Doing what’s right by Oklahoma’s children
By Todd E. Pauley

As the Legislature considers an expansive array of policies related to criminal justice and public safety, one thing is clear: Our laws should serve, protect and prioritize the state’s most vulnerable citizens, our children. But there is a group of Oklahoma’s youngest residents whose suffering is too often ignored: the children of incarcerated parents.

One in 10 Oklahoma children has had a parent in jail or prison at some point in their childhood, and because the state has the highest incarceration rate for women, many children are growing up without their mothers. The absence of either parent affects a child’s chances for success, but the incarceration of the mother is especially damaging.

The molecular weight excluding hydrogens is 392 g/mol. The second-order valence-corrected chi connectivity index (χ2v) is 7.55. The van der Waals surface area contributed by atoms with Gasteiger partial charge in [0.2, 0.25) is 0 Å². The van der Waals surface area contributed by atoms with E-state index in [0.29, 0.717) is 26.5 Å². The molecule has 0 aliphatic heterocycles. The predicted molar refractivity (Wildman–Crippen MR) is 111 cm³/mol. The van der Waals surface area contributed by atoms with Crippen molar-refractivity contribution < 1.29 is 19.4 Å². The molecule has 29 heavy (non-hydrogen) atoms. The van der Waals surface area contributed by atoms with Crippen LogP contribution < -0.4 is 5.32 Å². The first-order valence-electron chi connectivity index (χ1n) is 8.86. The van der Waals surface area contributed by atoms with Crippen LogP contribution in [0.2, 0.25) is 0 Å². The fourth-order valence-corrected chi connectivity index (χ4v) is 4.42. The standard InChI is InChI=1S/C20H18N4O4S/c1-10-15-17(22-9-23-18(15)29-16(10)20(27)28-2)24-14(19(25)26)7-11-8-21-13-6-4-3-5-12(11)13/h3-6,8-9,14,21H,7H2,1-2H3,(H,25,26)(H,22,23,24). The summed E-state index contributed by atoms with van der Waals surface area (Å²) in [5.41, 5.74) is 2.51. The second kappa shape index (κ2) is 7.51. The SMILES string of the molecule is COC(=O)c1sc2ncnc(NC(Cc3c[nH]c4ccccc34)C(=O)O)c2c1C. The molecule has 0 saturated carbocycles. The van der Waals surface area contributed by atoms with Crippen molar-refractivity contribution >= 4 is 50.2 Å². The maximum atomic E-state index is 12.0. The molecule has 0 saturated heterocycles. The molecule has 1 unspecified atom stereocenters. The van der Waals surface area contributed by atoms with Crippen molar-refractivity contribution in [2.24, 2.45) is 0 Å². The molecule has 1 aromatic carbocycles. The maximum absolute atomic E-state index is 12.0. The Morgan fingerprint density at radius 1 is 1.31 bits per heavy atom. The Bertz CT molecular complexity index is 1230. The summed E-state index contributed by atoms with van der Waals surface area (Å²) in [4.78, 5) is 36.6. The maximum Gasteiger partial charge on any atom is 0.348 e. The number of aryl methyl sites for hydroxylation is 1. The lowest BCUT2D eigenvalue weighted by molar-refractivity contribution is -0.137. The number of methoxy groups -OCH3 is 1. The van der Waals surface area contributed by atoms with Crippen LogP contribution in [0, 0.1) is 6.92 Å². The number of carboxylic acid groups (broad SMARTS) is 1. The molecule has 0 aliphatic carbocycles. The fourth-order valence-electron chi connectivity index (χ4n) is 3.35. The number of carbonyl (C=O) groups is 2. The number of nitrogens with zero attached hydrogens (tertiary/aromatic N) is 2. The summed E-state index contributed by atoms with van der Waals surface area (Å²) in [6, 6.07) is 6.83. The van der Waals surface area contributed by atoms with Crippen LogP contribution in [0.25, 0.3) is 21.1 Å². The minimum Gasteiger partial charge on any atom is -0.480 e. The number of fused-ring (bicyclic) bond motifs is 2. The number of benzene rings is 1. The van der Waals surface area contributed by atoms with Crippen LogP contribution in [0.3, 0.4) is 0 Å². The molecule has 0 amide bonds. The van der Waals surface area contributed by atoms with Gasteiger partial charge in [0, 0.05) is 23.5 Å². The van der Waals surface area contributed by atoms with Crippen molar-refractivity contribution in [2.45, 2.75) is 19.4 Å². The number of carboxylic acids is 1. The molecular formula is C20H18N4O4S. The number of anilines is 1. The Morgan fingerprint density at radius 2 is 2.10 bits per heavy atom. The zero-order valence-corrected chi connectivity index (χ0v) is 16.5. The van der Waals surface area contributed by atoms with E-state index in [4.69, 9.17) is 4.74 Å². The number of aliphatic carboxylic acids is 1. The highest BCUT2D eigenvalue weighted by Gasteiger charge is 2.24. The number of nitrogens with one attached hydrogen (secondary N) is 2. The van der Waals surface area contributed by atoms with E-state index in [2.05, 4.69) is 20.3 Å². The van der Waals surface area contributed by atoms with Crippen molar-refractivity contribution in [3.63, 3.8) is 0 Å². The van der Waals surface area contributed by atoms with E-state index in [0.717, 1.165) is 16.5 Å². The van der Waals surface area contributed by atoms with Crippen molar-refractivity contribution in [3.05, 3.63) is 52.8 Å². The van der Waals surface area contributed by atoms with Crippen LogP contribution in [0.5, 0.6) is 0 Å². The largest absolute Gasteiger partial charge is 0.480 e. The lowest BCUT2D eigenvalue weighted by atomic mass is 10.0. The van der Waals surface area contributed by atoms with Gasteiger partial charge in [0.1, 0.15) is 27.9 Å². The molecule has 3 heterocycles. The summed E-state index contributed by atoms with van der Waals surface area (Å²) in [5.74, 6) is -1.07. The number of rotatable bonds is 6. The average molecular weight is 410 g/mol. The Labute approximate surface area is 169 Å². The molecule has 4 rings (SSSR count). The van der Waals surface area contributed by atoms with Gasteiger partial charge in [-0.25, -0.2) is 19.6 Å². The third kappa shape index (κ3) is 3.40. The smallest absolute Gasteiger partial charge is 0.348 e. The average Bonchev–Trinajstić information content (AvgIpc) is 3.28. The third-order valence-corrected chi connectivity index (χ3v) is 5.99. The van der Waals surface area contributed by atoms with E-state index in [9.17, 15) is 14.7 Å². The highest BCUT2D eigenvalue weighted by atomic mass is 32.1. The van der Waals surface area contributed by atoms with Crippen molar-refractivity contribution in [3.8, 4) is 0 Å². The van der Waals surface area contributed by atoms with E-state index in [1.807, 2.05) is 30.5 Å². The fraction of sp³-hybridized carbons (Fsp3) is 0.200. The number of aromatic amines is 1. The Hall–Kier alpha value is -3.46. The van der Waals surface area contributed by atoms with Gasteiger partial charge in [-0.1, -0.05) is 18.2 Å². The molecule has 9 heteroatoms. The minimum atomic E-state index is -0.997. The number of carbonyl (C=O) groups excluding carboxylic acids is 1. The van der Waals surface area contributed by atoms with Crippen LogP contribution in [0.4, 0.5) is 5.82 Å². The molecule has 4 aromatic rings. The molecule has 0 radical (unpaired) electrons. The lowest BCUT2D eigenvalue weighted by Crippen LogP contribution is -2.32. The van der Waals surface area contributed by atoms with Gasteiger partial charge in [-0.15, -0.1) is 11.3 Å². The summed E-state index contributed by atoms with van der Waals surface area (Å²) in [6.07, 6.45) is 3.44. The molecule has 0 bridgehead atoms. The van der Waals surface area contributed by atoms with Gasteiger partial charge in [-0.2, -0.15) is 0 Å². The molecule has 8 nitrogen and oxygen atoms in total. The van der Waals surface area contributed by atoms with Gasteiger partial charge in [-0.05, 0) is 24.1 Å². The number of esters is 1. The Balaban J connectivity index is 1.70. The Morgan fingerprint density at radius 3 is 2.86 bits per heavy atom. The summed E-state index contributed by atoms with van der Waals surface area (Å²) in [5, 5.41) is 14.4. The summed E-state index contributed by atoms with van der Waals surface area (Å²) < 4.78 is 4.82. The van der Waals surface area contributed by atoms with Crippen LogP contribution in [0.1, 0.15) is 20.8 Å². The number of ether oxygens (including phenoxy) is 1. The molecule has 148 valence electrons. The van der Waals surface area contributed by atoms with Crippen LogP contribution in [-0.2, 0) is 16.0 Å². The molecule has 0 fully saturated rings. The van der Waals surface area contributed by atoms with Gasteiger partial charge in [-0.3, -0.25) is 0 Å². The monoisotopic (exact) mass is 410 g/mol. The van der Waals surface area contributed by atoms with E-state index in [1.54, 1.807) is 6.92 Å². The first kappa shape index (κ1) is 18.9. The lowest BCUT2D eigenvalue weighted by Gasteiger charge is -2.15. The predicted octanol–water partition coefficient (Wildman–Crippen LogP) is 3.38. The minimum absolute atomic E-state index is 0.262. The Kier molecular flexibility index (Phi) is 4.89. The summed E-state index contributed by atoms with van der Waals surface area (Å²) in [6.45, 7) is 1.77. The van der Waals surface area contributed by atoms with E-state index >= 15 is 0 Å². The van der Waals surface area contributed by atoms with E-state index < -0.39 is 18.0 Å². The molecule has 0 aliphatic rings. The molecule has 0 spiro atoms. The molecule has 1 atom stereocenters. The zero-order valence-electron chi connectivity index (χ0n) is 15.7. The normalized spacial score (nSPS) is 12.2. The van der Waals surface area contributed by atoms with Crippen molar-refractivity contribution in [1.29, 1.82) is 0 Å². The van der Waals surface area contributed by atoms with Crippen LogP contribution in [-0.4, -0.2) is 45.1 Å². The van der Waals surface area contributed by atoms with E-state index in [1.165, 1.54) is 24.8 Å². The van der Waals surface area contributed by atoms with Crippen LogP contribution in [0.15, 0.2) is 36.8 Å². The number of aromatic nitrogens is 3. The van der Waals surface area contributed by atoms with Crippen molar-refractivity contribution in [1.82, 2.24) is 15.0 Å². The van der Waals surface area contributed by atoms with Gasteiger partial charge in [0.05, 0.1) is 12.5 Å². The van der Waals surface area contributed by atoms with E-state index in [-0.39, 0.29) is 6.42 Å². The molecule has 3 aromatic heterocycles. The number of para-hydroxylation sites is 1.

This grim reality drove us at the Oklahoma Commission on Children and Youth to undertake multiple comprehensive studies on the effects of maternal incarceration on children in Oklahoma. The OCCY surveyed 367 women in 2014, and what we discovered was heart-rending.

The women reported that their children struggled with a wide range of issues: poor grades, running away, unexpected pregnancy or fatherhood, drug abuse and mental health issues. In almost all cases, these problems worsened after the mother went to prison. And perhaps saddest of all, more than one in four of the women had a parent in prison during their own childhood.

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